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The Berkeley Beacon

Emerson College's student newspaper

The Berkeley Beacon

Emerson College's student newspaper

The Berkeley Beacon

Tensions rise in Boston city council concerning Israel-Hamas resolutions

Photo: Kellyn Taylor

In the Boston City Council meeting last Wednesday, Oct. 18. members of the council engaged in a debate surrounding two resolutions regarding the Israel-Hamas conflict that did not end in an agreement. 

Councilor Michael Flaherty offered an initial resolution in support of Israel and its people as well as “those innocent Palestinians suffering as a result of the terrorist attacks perpetrated by Hamas.” The resolution further stated that the Council condemns Hamas, and urges the federal government to take action.

In response to Flaherty’s resolution, Councilor Tania Fernandes Anderson proposed a second resolution toward the end of the meeting to call for an immediate de-escalation and ceasefire in Israel and occupied Palestine. Specifically, “[calling] for a political solution guaranteeing freedom, equality, and democratic representation for all in Palestine and Israel is the only way to secure a just and lasting peace,” Fernandes Anderson said.

Flaherty said that his resolution focused on the acts of Hamas and condemned the events that took place in Israel as an elected body. 

Councilor Julia Mejia noted that at a past meeting, a resolution was brought up on the tensions in Cuba, and they were advised to “focus on city business.” Mejia also noted that the situation brings forward “an opportunity to pull this into committee so we can unpack it further, very similar to the treatment that we provided to the conversation around Cuba.” 

Councilor Frank Baker stated that the photos from the Nova Music Festival, where at least 260 Israelis were killed by a Hamas militant attack, speak for themselves. 

“Even if this goes to committee, we need to condemn what Hamas did—not the Palestinian people—what Hamas did,” Baker said. “I don’t need a public hearing. I don’t need anything else. I stand with Israel.” 

Councilor Gabriela Coletta said she believes that all in attendance felt the gravity of the Israeli-Palestinian conflict with the large police presence at the meeting. 

Colletta objected to Flaherty’s resolution, citing that one resolution does not speak to the complexities of the history of the conflict. 

“[There is] an opportunity for us to stand up as leaders of this City, and to show that there’s an ability for a nuanced conversation,” Colletta said.

Coletta’s objection to Flaherty’s resolution terminated discussion on the matter and the vote, which means the resolution was sent to the committee of the whole to have a public hearing on the matter. 

Fernandes Anderson said she believes her councilors are playing into a political agenda by originally bringing the Israel–Palestine conflict to the chamber for discussion.

“I know that people sometimes file things in this chamber, either to hurt colleagues, or to make a certain statement. And it’s pretentious. And it’s horrible…and they’re playing these political games, because you know, it’s campaign season,” Fernandes Anderson said.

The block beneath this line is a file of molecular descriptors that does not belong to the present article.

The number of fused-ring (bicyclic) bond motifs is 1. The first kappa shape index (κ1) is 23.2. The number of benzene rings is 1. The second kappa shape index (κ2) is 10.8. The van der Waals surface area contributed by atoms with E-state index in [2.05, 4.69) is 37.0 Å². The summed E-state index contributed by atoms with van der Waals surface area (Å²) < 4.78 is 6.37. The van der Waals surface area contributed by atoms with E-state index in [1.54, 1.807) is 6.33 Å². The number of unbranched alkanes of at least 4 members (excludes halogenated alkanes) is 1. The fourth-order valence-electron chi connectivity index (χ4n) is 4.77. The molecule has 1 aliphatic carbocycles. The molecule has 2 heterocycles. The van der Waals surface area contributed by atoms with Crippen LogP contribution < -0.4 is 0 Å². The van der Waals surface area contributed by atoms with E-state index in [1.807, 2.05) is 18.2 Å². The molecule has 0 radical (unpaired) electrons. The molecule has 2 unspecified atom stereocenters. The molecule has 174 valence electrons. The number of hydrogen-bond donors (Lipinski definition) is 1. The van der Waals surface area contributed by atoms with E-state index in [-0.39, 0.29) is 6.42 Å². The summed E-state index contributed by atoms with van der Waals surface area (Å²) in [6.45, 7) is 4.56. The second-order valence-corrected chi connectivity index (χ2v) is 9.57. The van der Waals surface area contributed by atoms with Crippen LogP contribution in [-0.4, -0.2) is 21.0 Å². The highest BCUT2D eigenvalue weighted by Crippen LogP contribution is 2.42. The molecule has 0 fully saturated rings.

Fernandes Anderson also said she believes the issue has only been brought up because it is in the news.

“Get up and oppose all killing of all civilians, of all children. Not just the ones that line up with your political bullshit…you just have to say stop killing all innocent people. You don’t have to be desperate for your campaign for your politics,” said Fernandes Anderson.

Mejia, who was added as the co-sponsor for Fernandes Anderson’s resolution, agreed with the statements made about other councilors in the room playing the political field.

“I have learned a lot in the last year more so than anything else about how people play politics with people’s lives… and I don’t want to engage in that type of politics,” Mejia said.

Mejia supported Fernandes Anderson’s resolution as she believes it “is a pathway towards what we all hope we can do is bring real peace in the Middle East.” 

“I know that sounds a bit cliche, but I think that’s what we need to do,” Mejia said.

Councilor Sharon Durkan opposed a vote for the second resolution because Flaherty’s resolution was not receiving a vote. Regarding the discussion as a whole, Durkan emphasized the duty of the city council members to listen to their constituents.

“I think, for me, as a progressive, I think it’s really important that we look not just at what our colleagues are saying about this topic, but also what our constituents and the people that we care about are saying about the region,” Durkan said.

Durkan went on to read a guest essay titled, ‘Do Not Take Your Mezuza off Your Door’ published in the New York Times by Rachel Timoner, a senior rabbi in Brooklyn.

“Please do not stop doing all the Jewish things you do. Every one of them every Jewish thing you do matters…Right now the left is using an outdated ill-fitting matter of model of colonialism to explain what’s happening in Israel, Gaza, and the West Bank. It borrows from antisemitic trope, leading to a cruel and dehumanizing view of Israelis and Jews,” Durkan read from the essay.

Baker stated he was not in support of the resolution to have a ceasefire, after previously being in favor of stating support for Israel.

“Those little girls there that were at that rock concert having a fun time that are being raped now. Let’s return them and then we’ll talk about a ceasefire,” Baker said. “I think the people of Israel have every right, every God-given right to protect themselves.”

After Fernandes Anderson gave her final remarks, a protest group who had previously clapped during some of her remarks left the chamber shouting “Stop the Genocide.” 

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DJ Mara, Staff Writer
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